Something I should realize by now that has probably been sadly lacking in their experience of English language education.

2 comments:

Doug Noon said...

Interestingly, the problems with directions that your students seem to have is very similar to the issues I see with elementary-aged students doing the same thing - but in their native language.

All the teachers I know "give" the directions to students orally, even though they may also be written on the copy of the assignment, whatever it is. We do that to avoid answering questions about "what this means," "what we're supposed to do," and the like. The printed directions are there, we all assume, for the parents who want to understand what an assignment was about. Presumably, the kids can't explain what they were doing because (a) they never understood it; (b) they forgot; (c) nobody ever asks them.

Then we come to standardized exam time, and the kids have to process the meaning of the questions on their own. They often find the language used in the questions "foreign" and seem confused about what they are being asked. For the teachers it's frustrating because we know which kids could answer the question - if only they understood what they were being asked. But we can't help them. Hence, we do what is known as "test prep."

I don't know what the solution is. The problem seems to be embedded in the entire interactive structure of formal schooling.

Steve N said...

I can really relate to your feelings here:

my growing awareness of a belief among Japanese students of English that they can somehow learn English ONLY by being in the presence of an English-speaking foreigner - "English by osmosis" - and that practice (alone or with a Japanese partner), drills (both oral and written), learning vocab, are either irrelevant or can somehow be bypassed when you have a real, live, English-speaking (and preferably blond(e) and blue-eyed because we all know that those are the only real foreigners) "gaijin" to yourself, if even for a few minutes;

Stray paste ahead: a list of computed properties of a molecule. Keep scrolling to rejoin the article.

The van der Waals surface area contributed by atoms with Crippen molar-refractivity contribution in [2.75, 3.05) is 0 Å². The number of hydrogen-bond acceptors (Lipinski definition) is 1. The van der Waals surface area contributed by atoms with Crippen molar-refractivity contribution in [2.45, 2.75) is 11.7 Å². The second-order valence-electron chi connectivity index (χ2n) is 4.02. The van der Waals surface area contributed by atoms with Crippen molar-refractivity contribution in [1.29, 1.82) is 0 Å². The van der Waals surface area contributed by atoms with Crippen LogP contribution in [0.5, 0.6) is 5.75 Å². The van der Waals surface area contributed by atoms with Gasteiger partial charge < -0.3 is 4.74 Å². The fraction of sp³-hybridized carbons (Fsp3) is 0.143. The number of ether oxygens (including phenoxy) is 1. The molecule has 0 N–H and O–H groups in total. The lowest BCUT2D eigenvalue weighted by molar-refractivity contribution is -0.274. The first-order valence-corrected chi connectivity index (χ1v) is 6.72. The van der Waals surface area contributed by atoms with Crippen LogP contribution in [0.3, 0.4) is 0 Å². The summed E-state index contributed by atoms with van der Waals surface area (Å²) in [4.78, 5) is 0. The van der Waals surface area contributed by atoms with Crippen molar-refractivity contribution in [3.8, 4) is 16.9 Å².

My recent trip to the Philippines has me raving about the fluency possibilities for all students in Asia. Some of my students have asked why I think the Filipino people have been so successful in adopting English as their second language. I'll leave the historical differences between the two countries alone this time and simply point out that there are two major differences in their approaches to English education:

1) In the Philippines, the government took the bold step of making English their second national language. Effectively, this means that the citizens are receiving a single, unified message: English proficiency is important for this country and each of its citizens, and we will all start using English. In Japan, we see something along the lines of 'English is important for your class ranking and college admissions, but not so important that we adults are going to start using it,' which is the policy equivalent of 'Do as I say, not as I do.'

2) Filipinos speak English with each other. Why would they do such a strange thing? Many reasons, I suppose, but the most important is that knowing both of your country's national languages can only be beneficial. Furthermore, as socio-economic status is closely tied to level of education, English ability is seen as a symbol of status. I'm sure there is an ugly side to this as well, but it drives the younger generations to approach English proficiency as a tool for communication, and one that will open doorways, even in their own society. Nothing even close to this happens in Japan, where English is looked at as a foreign language, to be employed when in foreign lands or in the present of a foreign 'visitor.'

Nice topic.

Best,
Steve